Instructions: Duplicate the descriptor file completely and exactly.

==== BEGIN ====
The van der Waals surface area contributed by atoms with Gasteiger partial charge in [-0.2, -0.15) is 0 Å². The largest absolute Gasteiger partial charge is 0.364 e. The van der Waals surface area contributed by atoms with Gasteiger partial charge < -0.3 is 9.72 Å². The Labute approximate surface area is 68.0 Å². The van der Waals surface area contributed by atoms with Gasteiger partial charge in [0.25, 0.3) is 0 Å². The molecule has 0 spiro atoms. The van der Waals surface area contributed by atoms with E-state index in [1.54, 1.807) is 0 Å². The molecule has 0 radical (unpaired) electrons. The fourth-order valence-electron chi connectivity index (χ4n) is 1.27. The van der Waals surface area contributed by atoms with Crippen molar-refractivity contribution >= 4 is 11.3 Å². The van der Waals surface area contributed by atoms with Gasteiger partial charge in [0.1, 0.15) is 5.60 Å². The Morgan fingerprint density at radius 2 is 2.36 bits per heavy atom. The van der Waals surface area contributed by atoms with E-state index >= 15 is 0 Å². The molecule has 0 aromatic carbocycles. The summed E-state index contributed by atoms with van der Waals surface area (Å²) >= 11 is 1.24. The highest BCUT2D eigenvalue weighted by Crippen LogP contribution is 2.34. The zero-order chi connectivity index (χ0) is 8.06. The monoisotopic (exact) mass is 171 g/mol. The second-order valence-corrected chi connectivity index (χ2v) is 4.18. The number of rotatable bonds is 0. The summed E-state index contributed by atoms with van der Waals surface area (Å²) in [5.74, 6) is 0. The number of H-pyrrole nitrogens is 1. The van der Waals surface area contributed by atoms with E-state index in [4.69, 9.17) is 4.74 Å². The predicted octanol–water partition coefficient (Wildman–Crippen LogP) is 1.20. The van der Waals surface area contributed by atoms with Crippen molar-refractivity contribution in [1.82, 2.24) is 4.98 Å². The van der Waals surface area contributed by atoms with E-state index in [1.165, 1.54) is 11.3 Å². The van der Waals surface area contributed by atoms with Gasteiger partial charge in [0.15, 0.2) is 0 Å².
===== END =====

The van der Waals surface area contributed by atoms with Gasteiger partial charge in [-0.2, -0.15) is 0 Å². The largest absolute Gasteiger partial charge is 0.364 e. The van der Waals surface area contributed by atoms with Gasteiger partial charge < -0.3 is 9.72 Å². The Labute approximate surface area is 68.0 Å². The van der Waals surface area contributed by atoms with Gasteiger partial charge in [0.25, 0.3) is 0 Å². The molecule has 0 spiro atoms. The van der Waals surface area contributed by atoms with E-state index in [1.54, 1.807) is 0 Å². The molecule has 0 radical (unpaired) electrons. The fourth-order valence-electron chi connectivity index (χ4n) is 1.27. The van der Waals surface area contributed by atoms with Crippen molar-refractivity contribution >= 4 is 11.3 Å². The van der Waals surface area contributed by atoms with Gasteiger partial charge in [0.1, 0.15) is 5.60 Å². The Morgan fingerprint density at radius 2 is 2.36 bits per heavy atom. The van der Waals surface area contributed by atoms with E-state index >= 15 is 0 Å². The molecule has 0 aromatic carbocycles. The summed E-state index contributed by atoms with van der Waals surface area (Å²) >= 11 is 1.24. The highest BCUT2D eigenvalue weighted by Crippen LogP contribution is 2.34. The zero-order chi connectivity index (χ0) is 8.06. The monoisotopic (exact) mass is 171 g/mol. The second-order valence-corrected chi connectivity index (χ2v) is 4.18. The number of rotatable bonds is 0. The summed E-state index contributed by atoms with van der Waals surface area (Å²) in [5.74, 6) is 0. The number of H-pyrrole nitrogens is 1. The van der Waals surface area contributed by atoms with E-state index in [4.69, 9.17) is 4.74 Å². The predicted octanol–water partition coefficient (Wildman–Crippen LogP) is 1.20. The van der Waals surface area contributed by atoms with Crippen molar-refractivity contribution in [1.82, 2.24) is 4.98 Å². The van der Waals surface area contributed by atoms with E-state index in [1.165, 1.54) is 11.3 Å². The van der Waals surface area contributed by atoms with Gasteiger partial charge in [0.15, 0.2) is 0 Å².